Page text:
In terms of the various ways in which we can support the gaps in our cognition, one of the terms is ‘templates’. And it’s worth discussing what a template is, and considering them at a variety of levels. I want to suggest we should have templates for good.
What is a template? Merriam-Webster defines it as “a gauge, pattern, or mold used as a guide to the form of a piece being made”. In terms of software and business, templates are forms with some of the elements already completed. Instead of starting from scratch, pieces are already done, and there are slots for various information.
Why use templates? With them, it’s easier to do design. They make it easy to accomplish particular goals. They can make it easy to build particular types of outputs, and make them more systematic and consistent. For better or worse.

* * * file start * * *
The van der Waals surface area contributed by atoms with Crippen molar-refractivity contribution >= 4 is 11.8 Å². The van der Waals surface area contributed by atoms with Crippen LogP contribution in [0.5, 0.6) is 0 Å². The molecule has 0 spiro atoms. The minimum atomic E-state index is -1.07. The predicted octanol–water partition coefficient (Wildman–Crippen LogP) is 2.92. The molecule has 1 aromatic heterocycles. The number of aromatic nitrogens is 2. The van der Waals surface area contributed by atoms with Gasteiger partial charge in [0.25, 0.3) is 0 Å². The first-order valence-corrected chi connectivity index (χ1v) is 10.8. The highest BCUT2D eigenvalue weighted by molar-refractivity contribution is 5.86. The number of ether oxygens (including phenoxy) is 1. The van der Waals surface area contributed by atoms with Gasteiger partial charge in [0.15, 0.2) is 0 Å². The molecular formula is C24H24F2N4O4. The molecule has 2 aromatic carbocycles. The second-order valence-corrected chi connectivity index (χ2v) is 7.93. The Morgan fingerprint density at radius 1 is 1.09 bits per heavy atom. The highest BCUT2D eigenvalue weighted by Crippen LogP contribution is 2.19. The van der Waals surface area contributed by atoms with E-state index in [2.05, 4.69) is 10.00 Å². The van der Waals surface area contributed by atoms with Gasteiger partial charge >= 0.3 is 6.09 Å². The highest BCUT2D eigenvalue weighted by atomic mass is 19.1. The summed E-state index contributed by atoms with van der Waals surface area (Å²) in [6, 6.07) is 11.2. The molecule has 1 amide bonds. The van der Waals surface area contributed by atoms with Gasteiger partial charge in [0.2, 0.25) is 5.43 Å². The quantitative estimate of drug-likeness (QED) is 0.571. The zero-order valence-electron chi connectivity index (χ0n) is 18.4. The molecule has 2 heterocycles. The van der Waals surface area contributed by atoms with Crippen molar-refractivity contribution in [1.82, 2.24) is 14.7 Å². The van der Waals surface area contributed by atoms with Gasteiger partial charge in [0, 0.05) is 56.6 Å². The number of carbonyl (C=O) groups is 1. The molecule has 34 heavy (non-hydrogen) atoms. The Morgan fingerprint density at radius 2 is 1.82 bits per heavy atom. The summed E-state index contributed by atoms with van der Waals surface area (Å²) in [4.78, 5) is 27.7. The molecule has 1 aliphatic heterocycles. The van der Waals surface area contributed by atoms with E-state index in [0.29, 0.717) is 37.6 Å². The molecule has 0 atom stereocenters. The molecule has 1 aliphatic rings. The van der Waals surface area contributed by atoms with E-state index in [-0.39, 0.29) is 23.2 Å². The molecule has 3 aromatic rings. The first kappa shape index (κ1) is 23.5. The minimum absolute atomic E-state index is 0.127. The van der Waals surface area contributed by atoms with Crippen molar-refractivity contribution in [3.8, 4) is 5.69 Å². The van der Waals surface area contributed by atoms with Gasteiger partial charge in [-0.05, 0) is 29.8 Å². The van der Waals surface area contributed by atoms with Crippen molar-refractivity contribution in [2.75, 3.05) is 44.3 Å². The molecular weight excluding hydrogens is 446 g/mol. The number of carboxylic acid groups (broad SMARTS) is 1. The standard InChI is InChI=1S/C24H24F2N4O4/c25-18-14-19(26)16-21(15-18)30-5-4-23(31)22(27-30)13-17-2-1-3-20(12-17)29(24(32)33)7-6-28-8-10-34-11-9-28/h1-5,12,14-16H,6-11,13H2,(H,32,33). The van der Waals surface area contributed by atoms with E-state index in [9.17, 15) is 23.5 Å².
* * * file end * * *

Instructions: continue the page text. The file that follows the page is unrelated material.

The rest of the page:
How does that change for learning? Here, a template tends to be a framework for particular interactions. For example, there are the tarted-up quiz show formats. With more depth, we can provide guides for learning, suggesting quality elements. We might have a place in our examples for the underlying thinking. Or we could structure practice as decision making.
But we can have templates at higher levels, too. For instance, we can ask that the objective include elements of measurable evaluation, and carry that forward through the final practice design. We can go beyond that, and have structures to guide doing good curricula design.
If I have to choose, of course, I’ll go for substance over style. I’d rather your templates suggest good design than flashy but insubstantial experience. It’s time to be doing evidence-based learning instead of gaudy but rote experiences. If we’re going to have templates, let’s have templates for good.
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